After emancipation
Empires and imperial formations
in Emancipation and the remaking of the British imperial world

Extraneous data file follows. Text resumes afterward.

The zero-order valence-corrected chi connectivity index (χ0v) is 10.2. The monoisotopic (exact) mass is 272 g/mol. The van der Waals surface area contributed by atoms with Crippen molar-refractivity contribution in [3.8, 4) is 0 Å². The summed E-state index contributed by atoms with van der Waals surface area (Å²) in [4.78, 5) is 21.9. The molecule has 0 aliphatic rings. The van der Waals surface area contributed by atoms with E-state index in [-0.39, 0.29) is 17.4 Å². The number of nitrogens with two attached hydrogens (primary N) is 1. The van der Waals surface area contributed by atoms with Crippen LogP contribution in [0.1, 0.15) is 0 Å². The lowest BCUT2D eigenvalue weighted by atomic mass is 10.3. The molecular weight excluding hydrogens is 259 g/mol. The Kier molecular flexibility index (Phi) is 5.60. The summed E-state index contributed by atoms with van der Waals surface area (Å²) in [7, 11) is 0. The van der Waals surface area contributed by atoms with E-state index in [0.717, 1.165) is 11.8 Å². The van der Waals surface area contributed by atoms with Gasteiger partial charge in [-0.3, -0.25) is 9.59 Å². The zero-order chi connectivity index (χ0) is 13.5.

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In 1830, an article in the Monthly Repository argued that ‘the proper use of government is to teach men the true enjoyment of their liberties’. The ‘men’ in this declaration were slave-holders. And the ‘true enjoyment of their liberties’ meant ‘such a degree of restraint as is necessary to prevent them from infringing on the rights of others’ – in other words, a state enforced abolition of slavery. British emancipation would restrain the slave-holders in the hope of unshackling the liberties of enslaved men, women and children. In this formulation, emancipation was both the use of state power to restrain slave-holders and the withdrawal of state power supporting the legal status of slavery in the British Empire. In this sense, the declaration encapsulated Victorians’ complex attitudes to both liberty and the state. Richard Huzzey explores the post-emancipation debates within Britain about the meanings of an "antislavery nation" and "freedom".

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